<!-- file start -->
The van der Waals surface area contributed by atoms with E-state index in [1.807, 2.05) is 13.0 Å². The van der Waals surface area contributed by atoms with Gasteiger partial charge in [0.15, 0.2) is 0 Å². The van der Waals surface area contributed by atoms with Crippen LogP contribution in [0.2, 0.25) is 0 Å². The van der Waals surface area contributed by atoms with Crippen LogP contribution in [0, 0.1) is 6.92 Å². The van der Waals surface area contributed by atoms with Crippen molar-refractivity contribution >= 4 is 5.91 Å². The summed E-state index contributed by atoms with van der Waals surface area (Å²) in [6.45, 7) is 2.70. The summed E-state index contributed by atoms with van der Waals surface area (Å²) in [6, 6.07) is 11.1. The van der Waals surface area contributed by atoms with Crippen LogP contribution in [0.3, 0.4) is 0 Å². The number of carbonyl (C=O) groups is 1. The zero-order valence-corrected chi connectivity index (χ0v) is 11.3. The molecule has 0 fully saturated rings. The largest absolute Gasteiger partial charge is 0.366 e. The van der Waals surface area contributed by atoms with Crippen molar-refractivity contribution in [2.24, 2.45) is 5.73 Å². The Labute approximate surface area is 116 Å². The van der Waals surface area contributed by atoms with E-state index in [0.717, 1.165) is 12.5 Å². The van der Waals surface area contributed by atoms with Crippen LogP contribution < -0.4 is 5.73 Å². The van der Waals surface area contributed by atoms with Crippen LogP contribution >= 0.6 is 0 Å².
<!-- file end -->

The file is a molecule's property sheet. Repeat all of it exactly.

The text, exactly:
The van der Waals surface area contributed by atoms with E-state index in [1.807, 2.05) is 13.0 Å². The van der Waals surface area contributed by atoms with Gasteiger partial charge in [0.15, 0.2) is 0 Å². The van der Waals surface area contributed by atoms with Crippen LogP contribution in [0.2, 0.25) is 0 Å². The van der Waals surface area contributed by atoms with Crippen LogP contribution in [0, 0.1) is 6.92 Å². The van der Waals surface area contributed by atoms with Crippen molar-refractivity contribution >= 4 is 5.91 Å². The summed E-state index contributed by atoms with van der Waals surface area (Å²) in [6.45, 7) is 2.70. The summed E-state index contributed by atoms with van der Waals surface area (Å²) in [6, 6.07) is 11.1. The van der Waals surface area contributed by atoms with Crippen LogP contribution in [0.3, 0.4) is 0 Å². The number of carbonyl (C=O) groups is 1. The zero-order valence-corrected chi connectivity index (χ0v) is 11.3. The molecule has 0 fully saturated rings. The largest absolute Gasteiger partial charge is 0.366 e. The van der Waals surface area contributed by atoms with Crippen molar-refractivity contribution in [2.24, 2.45) is 5.73 Å². The Labute approximate surface area is 116 Å². The van der Waals surface area contributed by atoms with E-state index in [0.717, 1.165) is 12.5 Å². The van der Waals surface area contributed by atoms with Crippen LogP contribution < -0.4 is 5.73 Å². The van der Waals surface area contributed by atoms with Crippen LogP contribution >= 0.6 is 0 Å².